Are you a fence sitter or procrastinator?
No, I am not trying to make you feel bad.
It’s that time of year again when this trait comes to the fore in the numismatic field, and for some, it is a darn good thing. They profit from it.
Every year, commemoratives and other coins sold for many months finally go off sale. Some collectors wait for this time of year to make a last-minute evaluation of potential rarities among these new issues and decide whether they might profit by buying them just before they go off sale.
For example, these fence sitters will look carefully at the two commemorative coin programs and ask themselves whether the 5,716 proof Star-Spangled Banner $5 gold pieces that have been sold so far is a low enough number to take a gamble on them, or whether the uncirculated specimen at 5,126 pieces might be a better gamble.
Those two numbers right away seem odd to me because proofs usually outnumber uncirculated pieces by 2-1 or 3-1. The proof just might be the desirable coin this year.
The more usual ratio already prevails for the 2012 silver coins.
For example, the Star-Spangled Banner silver dollar has sold 108,489 proofs compared to 39,101. That works out to 2.77 to 1.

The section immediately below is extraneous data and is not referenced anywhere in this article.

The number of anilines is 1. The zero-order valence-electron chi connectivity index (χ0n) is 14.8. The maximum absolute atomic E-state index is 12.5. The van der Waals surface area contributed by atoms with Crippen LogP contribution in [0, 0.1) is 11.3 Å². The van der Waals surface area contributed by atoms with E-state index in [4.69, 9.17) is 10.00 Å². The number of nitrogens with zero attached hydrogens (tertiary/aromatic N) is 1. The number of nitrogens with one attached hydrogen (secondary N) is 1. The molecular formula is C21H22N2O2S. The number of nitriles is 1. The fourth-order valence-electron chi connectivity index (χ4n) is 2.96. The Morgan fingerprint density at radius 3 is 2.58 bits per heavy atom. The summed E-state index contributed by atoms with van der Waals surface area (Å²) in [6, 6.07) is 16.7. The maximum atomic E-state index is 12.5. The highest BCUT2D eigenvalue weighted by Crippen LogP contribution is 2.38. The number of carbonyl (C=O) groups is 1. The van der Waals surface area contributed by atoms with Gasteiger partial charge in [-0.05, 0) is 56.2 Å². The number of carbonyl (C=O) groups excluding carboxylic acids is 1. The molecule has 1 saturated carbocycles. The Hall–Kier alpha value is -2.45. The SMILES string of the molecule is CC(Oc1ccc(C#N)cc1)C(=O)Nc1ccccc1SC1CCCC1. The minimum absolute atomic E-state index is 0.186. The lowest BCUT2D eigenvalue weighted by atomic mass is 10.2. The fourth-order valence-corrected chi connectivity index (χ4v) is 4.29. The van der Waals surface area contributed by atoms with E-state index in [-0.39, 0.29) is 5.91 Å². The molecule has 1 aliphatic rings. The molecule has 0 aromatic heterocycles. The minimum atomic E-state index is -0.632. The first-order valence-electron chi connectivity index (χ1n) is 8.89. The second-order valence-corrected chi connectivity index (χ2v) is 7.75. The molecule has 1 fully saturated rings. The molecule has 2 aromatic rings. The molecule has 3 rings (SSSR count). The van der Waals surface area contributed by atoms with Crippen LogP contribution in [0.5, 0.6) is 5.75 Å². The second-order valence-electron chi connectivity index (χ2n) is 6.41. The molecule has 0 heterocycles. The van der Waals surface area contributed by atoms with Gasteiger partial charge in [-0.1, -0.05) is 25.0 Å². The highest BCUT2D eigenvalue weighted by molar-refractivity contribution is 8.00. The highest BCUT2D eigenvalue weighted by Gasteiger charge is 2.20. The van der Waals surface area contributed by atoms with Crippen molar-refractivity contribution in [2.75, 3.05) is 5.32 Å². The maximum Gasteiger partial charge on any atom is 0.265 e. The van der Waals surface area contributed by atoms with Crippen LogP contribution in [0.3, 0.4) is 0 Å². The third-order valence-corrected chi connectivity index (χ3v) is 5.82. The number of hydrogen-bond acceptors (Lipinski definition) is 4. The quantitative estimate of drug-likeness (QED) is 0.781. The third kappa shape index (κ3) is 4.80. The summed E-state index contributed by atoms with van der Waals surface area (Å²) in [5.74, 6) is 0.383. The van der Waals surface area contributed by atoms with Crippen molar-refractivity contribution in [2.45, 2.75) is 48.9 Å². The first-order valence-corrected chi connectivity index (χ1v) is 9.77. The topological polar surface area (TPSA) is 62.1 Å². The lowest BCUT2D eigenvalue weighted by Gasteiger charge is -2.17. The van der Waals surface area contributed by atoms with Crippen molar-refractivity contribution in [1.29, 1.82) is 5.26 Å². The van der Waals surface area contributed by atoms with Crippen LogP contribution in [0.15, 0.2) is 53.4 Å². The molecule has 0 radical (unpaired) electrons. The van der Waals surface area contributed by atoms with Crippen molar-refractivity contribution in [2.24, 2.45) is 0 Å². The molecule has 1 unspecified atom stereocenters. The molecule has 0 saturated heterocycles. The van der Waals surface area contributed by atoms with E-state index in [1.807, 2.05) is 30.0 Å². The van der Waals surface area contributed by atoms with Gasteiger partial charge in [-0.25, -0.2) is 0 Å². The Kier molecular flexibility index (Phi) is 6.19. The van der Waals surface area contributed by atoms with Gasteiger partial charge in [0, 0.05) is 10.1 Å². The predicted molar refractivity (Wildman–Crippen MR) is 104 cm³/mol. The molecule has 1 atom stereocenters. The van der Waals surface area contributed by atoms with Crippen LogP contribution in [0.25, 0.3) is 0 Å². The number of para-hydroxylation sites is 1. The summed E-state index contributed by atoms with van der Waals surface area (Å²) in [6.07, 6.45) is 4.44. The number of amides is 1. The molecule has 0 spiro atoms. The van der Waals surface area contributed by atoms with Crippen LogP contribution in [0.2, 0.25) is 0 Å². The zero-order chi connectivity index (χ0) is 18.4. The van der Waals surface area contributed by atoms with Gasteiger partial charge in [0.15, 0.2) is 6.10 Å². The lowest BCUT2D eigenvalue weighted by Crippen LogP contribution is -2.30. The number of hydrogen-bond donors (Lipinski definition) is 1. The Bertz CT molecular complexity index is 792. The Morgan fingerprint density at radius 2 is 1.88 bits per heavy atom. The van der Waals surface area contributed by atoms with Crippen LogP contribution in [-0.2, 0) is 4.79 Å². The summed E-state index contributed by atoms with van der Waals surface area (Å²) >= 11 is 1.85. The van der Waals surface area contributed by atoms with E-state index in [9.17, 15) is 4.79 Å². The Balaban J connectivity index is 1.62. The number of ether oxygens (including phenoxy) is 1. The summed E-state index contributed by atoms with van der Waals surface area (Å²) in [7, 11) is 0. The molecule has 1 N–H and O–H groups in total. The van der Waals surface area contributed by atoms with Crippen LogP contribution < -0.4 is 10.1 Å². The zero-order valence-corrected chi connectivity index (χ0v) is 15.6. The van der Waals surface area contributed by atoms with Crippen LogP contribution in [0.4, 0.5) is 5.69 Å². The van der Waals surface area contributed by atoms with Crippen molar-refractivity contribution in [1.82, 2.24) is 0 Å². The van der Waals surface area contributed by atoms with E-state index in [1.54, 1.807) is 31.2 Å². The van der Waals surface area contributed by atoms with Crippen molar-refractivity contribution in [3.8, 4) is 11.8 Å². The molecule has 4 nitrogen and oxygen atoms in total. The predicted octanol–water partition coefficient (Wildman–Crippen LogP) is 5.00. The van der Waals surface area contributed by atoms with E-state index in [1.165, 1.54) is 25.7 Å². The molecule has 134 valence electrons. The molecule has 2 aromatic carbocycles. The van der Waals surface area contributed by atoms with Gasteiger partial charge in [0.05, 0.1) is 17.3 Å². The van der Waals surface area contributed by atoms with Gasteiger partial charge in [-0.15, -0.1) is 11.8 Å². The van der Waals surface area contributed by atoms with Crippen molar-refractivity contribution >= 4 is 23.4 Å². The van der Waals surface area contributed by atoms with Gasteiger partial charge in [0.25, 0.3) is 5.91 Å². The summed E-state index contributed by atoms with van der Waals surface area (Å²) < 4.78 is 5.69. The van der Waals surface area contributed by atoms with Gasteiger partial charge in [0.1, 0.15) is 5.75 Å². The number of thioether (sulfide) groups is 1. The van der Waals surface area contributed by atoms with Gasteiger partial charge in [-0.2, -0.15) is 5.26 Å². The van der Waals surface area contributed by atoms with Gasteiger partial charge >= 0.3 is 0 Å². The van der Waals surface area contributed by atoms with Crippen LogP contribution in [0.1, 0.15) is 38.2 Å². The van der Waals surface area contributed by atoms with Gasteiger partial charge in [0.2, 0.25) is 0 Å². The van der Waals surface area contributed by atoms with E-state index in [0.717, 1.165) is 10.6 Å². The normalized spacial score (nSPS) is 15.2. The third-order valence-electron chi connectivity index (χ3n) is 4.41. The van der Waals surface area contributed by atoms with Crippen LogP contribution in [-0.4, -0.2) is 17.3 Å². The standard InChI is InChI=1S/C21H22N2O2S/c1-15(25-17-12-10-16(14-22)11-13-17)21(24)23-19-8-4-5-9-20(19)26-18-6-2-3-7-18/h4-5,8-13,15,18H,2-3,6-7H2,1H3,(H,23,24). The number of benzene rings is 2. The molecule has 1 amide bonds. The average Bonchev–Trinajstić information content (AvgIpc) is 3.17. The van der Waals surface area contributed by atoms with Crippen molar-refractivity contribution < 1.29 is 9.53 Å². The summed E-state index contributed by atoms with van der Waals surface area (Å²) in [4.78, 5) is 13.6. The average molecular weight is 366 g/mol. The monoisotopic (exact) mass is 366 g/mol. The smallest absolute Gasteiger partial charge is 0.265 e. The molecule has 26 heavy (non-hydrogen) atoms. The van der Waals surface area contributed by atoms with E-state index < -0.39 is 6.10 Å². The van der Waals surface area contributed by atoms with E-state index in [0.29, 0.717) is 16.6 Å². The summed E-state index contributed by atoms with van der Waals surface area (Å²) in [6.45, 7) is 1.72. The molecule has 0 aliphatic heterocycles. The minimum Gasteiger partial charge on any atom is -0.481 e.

The Infantry silver dollar at 104,242 proofs and 42,518 uncirculated coins works out to 2.45 to 1.
You get the idea. Are either sets of the silver dollar numbers enough to tempt a true fence sitter? We’ll see.
Numerous numismatic products will go off sale during the month of December at the U.S. Mint and that spells opportunity for these fence sitters to swoop in.
Both 2012 commemorative coin programs will cease on Dec. 17.
On Dec. 31, the 2011-P uncirculated collector versions of the 5-ounce silver America the Beautiful coins will go off sale.
Various other sets and coins dated 2011 also will go off sale on Dec. 31. These include 2011 silver and clad proof sets, 2011 uncirculated coin set, the 2011 four-coin gold American Eagle proof set, the 2011 proof gold Buffalo and the Lucy Hayes proof and Lucretia Garfield proof First Spouse coins.
Check out the Mint Statistics pages for current sales numbers. There might be some hidden jewels.
Then visit the U.S. Mint’s website at www.usmint.gov if you want to take the plunge.
Buzz blogger Dave Harper is editor of the weekly newspaper “Numismatic News.”